Manali: Border Roads Organization (BRO) has restored the 425 km long Manali-Leh Highway on Sunday which would provide access to military and common civilians.
The first convoy of Indian Oil Corporation Limited (IOCL) bowers was flagged from the Himachal side by Stanzin Chosphel, Executive Councillor, Ladakh Autonomous Hill Development Council (LAHDC). This was in the presence of BRO officials after they announced the opening of this highway.
In spite of the many challenges this year, the BRO has managed to restore this highway more than one-and-a-half-month ahead of schedule.
Generally, the Leh Highway remains closed for about six months during the winters, cutting off Ladhak from the rest of the country. This makes the region dependent on supplies via aerial route.
As of the ongoing border tension with China, this year the Union Government had asked the BRO to restore the highway as soon as possible.
The BRO had started a snow clearance operation between Manali to Leh in mid-February, simultaneously clearing four important passes along the route viz Baralachla (16,047 ft), Nakeela (16,170 ft), Lachungla (16,616 ft) and Tanglangla (17,582 ft).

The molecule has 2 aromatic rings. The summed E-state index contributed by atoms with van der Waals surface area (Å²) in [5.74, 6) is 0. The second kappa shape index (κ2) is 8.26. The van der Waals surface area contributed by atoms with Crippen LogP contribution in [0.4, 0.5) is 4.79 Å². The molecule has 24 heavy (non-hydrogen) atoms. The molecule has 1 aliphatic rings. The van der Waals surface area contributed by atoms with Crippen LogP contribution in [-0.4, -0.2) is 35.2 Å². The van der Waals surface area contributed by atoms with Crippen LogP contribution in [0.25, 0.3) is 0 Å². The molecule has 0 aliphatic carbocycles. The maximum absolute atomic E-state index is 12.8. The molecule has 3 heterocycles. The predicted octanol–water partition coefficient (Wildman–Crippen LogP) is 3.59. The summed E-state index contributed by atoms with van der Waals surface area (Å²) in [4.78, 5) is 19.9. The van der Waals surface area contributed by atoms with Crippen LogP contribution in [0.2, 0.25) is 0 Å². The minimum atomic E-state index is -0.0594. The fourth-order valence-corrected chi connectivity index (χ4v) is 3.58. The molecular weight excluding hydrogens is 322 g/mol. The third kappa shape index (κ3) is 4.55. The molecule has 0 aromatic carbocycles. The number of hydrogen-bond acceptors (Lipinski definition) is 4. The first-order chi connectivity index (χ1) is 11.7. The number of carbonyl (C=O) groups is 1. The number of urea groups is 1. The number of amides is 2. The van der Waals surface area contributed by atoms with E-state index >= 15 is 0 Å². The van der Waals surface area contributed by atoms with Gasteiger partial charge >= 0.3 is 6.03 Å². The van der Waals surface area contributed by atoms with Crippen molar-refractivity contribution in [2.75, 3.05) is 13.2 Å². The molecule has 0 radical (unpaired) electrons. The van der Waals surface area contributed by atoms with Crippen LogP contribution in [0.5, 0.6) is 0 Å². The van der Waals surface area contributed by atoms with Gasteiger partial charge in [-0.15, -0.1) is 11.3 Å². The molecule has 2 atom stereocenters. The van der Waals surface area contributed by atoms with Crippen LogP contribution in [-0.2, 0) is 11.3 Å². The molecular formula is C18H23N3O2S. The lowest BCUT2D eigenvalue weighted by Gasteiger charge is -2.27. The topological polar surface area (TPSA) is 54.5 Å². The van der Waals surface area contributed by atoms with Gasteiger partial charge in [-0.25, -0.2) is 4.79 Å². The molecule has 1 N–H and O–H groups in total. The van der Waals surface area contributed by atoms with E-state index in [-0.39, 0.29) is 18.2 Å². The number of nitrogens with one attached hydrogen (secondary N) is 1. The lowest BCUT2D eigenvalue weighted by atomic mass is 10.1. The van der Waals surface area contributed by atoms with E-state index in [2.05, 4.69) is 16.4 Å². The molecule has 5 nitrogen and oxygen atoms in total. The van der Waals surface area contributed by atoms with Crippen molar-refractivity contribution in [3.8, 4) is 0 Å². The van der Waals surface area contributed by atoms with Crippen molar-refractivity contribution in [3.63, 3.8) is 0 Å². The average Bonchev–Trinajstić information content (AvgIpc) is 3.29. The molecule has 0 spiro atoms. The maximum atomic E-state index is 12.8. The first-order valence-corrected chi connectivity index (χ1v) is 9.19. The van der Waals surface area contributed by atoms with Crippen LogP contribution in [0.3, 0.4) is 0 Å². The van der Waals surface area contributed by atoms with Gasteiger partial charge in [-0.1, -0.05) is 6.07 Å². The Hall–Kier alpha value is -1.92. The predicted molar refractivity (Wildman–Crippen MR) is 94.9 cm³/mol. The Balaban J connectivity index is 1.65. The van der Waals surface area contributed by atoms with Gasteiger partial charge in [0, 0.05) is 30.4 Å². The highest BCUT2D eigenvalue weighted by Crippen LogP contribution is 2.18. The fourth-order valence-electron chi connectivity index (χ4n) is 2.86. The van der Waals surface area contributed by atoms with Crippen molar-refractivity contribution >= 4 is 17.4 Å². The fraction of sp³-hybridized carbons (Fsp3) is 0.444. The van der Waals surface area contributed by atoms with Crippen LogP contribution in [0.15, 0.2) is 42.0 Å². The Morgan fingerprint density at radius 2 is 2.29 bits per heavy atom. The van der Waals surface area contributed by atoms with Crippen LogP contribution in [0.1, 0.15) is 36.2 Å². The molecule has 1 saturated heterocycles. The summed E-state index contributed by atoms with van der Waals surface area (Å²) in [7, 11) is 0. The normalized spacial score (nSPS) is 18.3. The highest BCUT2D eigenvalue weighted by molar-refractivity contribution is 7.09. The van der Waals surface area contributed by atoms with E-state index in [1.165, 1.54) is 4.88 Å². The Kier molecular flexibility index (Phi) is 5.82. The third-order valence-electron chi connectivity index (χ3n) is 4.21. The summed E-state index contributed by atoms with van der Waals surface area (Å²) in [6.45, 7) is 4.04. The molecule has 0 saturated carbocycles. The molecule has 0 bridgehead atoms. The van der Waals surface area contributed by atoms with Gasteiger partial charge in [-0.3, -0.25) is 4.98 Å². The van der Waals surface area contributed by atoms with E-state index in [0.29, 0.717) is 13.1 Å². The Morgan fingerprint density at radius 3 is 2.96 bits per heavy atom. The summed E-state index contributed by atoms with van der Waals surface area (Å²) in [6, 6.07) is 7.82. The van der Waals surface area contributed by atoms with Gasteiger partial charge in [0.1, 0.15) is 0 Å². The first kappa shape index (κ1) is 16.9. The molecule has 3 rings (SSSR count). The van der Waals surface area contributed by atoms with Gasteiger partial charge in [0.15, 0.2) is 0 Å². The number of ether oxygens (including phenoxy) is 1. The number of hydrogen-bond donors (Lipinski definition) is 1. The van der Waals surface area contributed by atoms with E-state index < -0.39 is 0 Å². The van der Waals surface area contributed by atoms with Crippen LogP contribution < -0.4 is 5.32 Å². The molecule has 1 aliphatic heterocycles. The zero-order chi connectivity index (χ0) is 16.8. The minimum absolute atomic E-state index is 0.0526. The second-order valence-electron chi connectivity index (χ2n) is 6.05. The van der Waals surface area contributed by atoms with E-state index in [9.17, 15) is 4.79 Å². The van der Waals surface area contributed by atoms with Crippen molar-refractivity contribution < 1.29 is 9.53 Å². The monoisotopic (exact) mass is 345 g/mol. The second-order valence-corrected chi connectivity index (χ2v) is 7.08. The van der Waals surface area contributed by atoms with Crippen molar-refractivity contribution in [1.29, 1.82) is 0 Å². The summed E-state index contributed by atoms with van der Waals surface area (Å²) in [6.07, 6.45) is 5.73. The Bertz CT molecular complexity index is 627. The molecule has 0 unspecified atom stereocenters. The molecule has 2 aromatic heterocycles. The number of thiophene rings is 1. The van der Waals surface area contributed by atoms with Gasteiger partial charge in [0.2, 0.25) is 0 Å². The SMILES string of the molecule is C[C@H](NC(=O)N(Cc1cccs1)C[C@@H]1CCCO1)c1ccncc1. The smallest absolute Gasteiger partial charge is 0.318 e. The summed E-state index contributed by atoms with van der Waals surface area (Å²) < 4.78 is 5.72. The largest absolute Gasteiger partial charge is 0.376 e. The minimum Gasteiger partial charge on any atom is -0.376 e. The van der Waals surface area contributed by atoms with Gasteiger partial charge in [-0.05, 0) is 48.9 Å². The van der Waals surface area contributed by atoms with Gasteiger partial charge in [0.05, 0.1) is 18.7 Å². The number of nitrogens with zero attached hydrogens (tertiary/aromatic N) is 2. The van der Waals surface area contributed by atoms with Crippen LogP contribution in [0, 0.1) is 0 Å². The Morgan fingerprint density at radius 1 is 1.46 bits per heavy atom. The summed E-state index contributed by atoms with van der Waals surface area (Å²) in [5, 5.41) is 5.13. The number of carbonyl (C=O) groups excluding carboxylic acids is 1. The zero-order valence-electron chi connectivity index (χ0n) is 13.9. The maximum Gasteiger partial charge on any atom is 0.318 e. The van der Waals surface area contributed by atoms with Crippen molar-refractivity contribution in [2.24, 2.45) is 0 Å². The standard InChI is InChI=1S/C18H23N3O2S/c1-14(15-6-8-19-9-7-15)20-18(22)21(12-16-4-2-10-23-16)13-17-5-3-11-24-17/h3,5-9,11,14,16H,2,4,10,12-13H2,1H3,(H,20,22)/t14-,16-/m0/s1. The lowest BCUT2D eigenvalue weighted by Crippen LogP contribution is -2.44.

In order to increase attack points, a strategy was formed, and therefore, Baralachla and Tanglangla were addressed from both sides by disclosed BRO sources.
According to sources of the BRO this year the latest hi-tech machinery was summarily inducted and BRO teams working uncompromisingly day and night to provide early output.
The dynamics were different this year with the inauguration of Atal Tunnel, Rohtang, and there was no obligation of opening Rohtang Pass as the Lahaul valley remains connected throughout the winters via Atal tunnel.
This facilitated the complete focus of BRO to be diverted for the opening of Baralachala with additional resources to restore connectivity at the earliest.
According to sources, the opening of Baralachala Pass was formulated as a bilateral thrust to commence, simultaneously, from two sides one from Patsio to Baralachla and the second point from Sarchu to Baralachala.
Sanjay Dutta, an engineer by qualification but is a journalist by choice.
He has worked for the premier new agency Press Trust of India and leading English daily Indian Express.
With more than a decade of experience, he has been highlighting issues related to environment, tourism and other aspects affecting mountain ecology.
Sanjay Dutta lives in a village close to Manali in Kullu valley of Himachal.